Tourism in numbers - Europe
Europe is the most important tourist region in the world. According to UNWTO, in 2006 nearly 55% of all international tourist arrivals (461 million) were on the “old continent”.Southern Europe and the Mediterranean region are the favourite holiday destinations in Europe. According to UNWTO, in 2006 about 165 million tourists visited these regions (5).
At present, the predominant summer tourist flows in Europe are from north to south, to the coastal zone. However, coastal and mountain tourism are the segments that are most vulnerable to climate change, and the Mediterranean region is the world's most popular holiday region: it attracts some 120 million visitors from northern Europe each year, the largest international flow of tourists on the globe, and their spending is in excess of EUR 100 billion (3).
Tourism in numbers - Turkey
Overall, Turkey is the fourth most visited holiday country in the Mediterranean region. Tourism’s contribution to GDP is 11%. Although it has numerous cultural and historic attractions, beach holidays on Turkey's Mediterranean (the Aegean and the Turkish Riviera) and Black Sea coasts are predominant (5).
In Turkey, tourism has been an important and growing sector since the 1980s, with the coast being the major focus of activity. The number of tourist arrivals has increased from 5.4 to 19.6 million/year between 1990 and 2004: about 21 million tourists visited in 2005, contributing US$15 billion in revenue (14% of total foreign exchange earnings) and making Turkey the 16th most important tourist destination worldwide. The Association for Turkish Tourism Investors have targets of 38 million visitors/year and US$36.4 billion in revenue by the year 2013 (1).
Vulnerabilities – In general
There are four broad categories of climate change impacts that will affect tourism destinations, their competitiveness and sustainability (4):
- Direct climatic impacts
- Indirect environmental change impacts. Changes in water availability, biodiversity loss, reduced landscape aesthetic, altered agricultural production (e.g., wine tourism), increased natural hazards, coastal erosion and inundation, damage to infrastructure and the increasing incidence of vector-borne diseases will all impact tourism to varying degrees.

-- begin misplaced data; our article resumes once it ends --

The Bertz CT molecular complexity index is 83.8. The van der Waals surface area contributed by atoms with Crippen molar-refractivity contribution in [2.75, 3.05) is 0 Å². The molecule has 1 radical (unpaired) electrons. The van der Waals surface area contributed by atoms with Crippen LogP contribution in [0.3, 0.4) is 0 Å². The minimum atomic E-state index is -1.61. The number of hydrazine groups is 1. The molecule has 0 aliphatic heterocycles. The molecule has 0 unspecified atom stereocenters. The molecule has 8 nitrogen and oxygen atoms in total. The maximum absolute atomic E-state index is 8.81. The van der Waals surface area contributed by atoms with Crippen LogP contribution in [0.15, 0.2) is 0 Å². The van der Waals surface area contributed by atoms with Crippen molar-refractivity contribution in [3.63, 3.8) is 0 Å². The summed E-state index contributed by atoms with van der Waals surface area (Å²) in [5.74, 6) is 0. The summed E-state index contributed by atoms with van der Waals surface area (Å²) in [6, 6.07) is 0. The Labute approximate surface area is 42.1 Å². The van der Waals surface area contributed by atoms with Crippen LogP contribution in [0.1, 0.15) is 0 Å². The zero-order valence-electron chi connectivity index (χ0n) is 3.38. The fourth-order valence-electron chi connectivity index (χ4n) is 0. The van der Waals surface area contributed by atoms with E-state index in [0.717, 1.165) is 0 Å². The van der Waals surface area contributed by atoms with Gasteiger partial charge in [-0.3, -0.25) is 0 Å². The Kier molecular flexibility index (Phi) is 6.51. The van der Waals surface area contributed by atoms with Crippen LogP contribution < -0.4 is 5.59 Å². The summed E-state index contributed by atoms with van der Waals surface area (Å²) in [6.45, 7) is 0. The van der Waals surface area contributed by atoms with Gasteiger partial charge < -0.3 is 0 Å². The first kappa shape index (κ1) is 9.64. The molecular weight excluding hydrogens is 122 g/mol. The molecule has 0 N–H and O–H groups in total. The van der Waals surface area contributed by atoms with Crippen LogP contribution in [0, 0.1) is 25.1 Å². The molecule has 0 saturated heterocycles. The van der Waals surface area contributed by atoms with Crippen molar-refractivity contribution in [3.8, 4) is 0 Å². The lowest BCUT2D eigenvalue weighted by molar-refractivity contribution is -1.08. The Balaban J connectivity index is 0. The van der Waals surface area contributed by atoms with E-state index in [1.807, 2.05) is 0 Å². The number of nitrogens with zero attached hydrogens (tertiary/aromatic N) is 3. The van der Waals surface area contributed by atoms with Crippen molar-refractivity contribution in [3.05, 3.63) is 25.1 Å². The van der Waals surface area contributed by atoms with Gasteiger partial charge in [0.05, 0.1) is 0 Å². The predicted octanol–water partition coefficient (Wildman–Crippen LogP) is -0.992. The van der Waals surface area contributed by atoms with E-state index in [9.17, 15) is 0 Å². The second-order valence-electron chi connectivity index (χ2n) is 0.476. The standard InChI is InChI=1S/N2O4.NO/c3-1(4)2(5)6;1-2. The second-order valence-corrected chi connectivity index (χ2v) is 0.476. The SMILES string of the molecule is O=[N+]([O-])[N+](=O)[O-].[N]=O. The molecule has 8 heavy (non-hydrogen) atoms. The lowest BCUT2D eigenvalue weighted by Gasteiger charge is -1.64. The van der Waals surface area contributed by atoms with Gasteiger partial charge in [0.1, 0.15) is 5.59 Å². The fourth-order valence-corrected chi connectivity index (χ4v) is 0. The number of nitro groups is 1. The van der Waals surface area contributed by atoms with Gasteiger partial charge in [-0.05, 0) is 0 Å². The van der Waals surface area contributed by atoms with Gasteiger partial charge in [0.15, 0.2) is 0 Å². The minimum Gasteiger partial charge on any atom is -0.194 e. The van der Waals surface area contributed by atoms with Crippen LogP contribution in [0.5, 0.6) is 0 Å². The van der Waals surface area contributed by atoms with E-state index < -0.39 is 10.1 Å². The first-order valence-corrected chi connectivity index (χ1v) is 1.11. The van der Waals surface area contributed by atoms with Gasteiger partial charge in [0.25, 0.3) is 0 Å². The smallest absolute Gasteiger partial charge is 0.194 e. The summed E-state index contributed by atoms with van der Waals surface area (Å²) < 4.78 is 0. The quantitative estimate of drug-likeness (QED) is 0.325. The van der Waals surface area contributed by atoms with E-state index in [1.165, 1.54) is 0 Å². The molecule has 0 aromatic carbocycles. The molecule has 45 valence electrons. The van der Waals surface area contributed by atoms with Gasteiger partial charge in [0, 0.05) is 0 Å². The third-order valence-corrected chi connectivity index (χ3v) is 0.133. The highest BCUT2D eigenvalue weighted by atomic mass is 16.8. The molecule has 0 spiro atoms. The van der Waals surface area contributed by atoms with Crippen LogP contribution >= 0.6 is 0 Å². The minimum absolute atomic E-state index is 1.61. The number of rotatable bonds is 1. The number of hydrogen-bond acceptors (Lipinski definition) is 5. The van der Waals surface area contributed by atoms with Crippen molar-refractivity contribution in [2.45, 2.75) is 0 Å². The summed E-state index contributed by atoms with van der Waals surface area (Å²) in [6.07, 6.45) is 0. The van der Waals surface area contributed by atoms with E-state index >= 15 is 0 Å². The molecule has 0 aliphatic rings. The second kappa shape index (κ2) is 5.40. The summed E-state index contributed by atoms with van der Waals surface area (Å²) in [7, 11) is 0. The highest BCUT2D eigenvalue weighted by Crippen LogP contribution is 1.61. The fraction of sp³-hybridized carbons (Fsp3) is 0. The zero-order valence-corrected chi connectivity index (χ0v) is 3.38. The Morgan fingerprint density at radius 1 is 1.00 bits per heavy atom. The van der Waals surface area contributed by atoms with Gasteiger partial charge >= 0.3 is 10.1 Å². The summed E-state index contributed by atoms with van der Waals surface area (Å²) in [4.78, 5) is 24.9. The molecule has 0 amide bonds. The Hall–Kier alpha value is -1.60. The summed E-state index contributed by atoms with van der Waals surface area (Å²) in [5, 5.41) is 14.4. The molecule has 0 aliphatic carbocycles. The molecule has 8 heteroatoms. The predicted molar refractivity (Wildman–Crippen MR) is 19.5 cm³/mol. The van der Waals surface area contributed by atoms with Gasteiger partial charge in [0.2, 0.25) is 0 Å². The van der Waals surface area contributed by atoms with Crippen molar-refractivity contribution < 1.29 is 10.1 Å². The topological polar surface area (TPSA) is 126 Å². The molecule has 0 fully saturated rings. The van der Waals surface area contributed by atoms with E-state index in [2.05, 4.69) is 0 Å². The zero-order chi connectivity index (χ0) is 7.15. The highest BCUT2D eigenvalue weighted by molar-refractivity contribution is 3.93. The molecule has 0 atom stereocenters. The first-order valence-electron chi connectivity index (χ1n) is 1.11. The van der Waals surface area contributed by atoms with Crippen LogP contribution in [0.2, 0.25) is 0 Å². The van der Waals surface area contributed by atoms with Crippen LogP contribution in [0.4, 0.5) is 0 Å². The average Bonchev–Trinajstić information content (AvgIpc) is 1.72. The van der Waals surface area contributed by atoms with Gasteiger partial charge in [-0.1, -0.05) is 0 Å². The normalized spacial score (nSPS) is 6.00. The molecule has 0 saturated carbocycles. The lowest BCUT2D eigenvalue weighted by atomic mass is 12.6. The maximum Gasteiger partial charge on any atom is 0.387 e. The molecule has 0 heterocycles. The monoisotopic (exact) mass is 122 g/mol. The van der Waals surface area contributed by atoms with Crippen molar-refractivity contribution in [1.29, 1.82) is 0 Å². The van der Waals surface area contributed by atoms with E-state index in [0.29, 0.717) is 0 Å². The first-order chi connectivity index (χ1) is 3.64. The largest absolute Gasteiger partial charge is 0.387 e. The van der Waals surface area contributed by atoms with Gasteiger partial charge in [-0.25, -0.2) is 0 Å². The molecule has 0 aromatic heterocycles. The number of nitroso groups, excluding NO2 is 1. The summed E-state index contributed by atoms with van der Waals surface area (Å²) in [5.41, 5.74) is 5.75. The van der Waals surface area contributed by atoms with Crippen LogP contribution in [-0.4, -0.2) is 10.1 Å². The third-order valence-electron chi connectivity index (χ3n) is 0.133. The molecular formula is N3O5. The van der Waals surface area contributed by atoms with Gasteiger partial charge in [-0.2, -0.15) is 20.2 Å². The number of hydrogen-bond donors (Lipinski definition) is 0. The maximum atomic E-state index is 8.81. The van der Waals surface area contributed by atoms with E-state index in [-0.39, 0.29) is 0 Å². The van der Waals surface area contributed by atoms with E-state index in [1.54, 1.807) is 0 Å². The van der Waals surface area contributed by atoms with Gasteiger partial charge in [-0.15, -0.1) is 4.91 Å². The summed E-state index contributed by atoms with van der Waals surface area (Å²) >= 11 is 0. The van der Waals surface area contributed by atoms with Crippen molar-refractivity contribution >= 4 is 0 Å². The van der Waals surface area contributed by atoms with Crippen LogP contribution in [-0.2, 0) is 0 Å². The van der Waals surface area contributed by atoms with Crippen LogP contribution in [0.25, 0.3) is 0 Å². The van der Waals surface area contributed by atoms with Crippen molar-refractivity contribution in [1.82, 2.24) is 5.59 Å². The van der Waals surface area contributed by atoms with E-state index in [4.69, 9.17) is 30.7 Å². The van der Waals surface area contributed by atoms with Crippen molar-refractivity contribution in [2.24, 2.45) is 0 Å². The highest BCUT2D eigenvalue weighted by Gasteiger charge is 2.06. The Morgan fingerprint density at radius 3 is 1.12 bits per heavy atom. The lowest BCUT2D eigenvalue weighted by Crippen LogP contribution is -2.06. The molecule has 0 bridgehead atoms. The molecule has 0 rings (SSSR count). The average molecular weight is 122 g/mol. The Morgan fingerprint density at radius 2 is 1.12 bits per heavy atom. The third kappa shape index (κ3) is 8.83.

- Impacts of mitigation policies on tourist mobility. Policies that seek to reduce GHG emissions will lead to an increase in transport costs and may foster environmental attitudes that lead tourists to change their travel patterns.
- Indirect societal change impacts. Climate change is thought to pose a risk to future economic growth and to the political stability of some nations. Climate change is considered a national and international security risk that will steadily intensify, particularly under greater warming scenarios. Tourists, particularly international tourists, are averse to political instability and social unrest.
Vulnerabilities - Turkey
As a result of increasing temperatures, Turkey could be negatively affected by climate change (5).
In the Mediterranean states, increasing average temperatures, together with the increasing probability of heatwaves, could result in temperatures exceeding comfortable levels more frequently in the future. It is estimated that, by 2030, the region will have a noticeable increase in the number of days with temperatures above 40°C. Other problems are shortages of water, that restrict the operation of tourist facilities (swimming pools, golf courses), and increasing risk of forest fires in many areas. The return of malaria to the southern Mediterranean region also cannot be ruled out (5).
Adaptation strategies – In general
Climate change is slowly entering into decision-making of a range of tourism stakeholders (e.g., investors, insurance companies, tourism enterprises, governments, and tourists); studies that have examined the climate change risk appraisal of local tourism officials and operators have consistently found relatively low levels of concern and little evidence of long-term strategic planning in anticipation of future changes in climate (4).
There is also some evidence that local tourism operators may be overestimating their adaptive capacity (e.g., capacity to make snow under the warmest scenarios). The incorporation of adaptation to climate change into the collective minds of private and public sector tourism decision-makers (‘mainstreaming’) remains several steps away (4).
The capacity of the tourism sector to adapt to climate change is thought to be relatively high due to its dynamic nature and therefore there will be important opportunities for tourism to reduce the vulnerability of communities to climate change (4).
Adaptation strategies - Turkey
In the Mediterranean region, the likely reduction of tourism during the hotter summer months may be compensated for by promoting changes in the temporal pattern of seaside tourism, for example by encouraging visitors during the cooler months (2). Climate change may even be beneficial for the Mediterranean tourist industry if it levels-out demand, reducing the summer peak, while increasing occupancy in the shoulder seasons. In the absence of such adjustments, the Mediterranean tourist industry will be among the main losers (3).
The references below are cited in full in a separate map 'References'. Please click here if you are looking for the full references for Turkey.
- DPT (2006), in: Karaca and Nicholls (2008)
- Amelung and Viner (2006)
- EEA, JRC and WHO (2008)
- UNWTO, UNEP and WHO (2008)
- Deutsche Bank Research (2008)